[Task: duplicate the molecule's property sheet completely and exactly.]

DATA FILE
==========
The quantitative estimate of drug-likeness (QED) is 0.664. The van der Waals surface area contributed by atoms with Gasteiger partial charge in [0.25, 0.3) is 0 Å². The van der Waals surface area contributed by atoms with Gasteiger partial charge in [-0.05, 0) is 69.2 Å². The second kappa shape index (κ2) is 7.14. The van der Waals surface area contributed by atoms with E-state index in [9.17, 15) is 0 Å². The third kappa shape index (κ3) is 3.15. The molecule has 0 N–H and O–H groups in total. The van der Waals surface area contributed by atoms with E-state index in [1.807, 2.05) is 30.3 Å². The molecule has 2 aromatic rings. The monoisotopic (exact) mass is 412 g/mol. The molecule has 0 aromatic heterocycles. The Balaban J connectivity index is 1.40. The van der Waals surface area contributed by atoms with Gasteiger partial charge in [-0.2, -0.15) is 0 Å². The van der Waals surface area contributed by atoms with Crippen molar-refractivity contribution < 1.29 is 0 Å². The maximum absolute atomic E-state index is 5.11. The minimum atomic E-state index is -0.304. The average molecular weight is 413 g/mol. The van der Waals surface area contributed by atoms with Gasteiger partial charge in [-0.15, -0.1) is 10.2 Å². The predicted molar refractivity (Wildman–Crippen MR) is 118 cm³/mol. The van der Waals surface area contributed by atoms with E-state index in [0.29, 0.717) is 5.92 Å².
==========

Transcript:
The quantitative estimate of drug-likeness (QED) is 0.664. The van der Waals surface area contributed by atoms with Gasteiger partial charge in [0.25, 0.3) is 0 Å². The van der Waals surface area contributed by atoms with Gasteiger partial charge in [-0.05, 0) is 69.2 Å². The second kappa shape index (κ2) is 7.14. The van der Waals surface area contributed by atoms with E-state index in [9.17, 15) is 0 Å². The third kappa shape index (κ3) is 3.15. The molecule has 0 N–H and O–H groups in total. The van der Waals surface area contributed by atoms with E-state index in [1.807, 2.05) is 30.3 Å². The molecule has 2 aromatic rings. The monoisotopic (exact) mass is 412 g/mol. The molecule has 0 aromatic heterocycles. The Balaban J connectivity index is 1.40. The van der Waals surface area contributed by atoms with Gasteiger partial charge in [-0.2, -0.15) is 0 Å². The van der Waals surface area contributed by atoms with Crippen molar-refractivity contribution < 1.29 is 0 Å². The maximum absolute atomic E-state index is 5.11. The minimum atomic E-state index is -0.304. The average molecular weight is 413 g/mol. The van der Waals surface area contributed by atoms with Gasteiger partial charge in [-0.15, -0.1) is 10.2 Å². The predicted molar refractivity (Wildman–Crippen MR) is 118 cm³/mol. The van der Waals surface area contributed by atoms with E-state index in [0.29, 0.717) is 5.92 Å².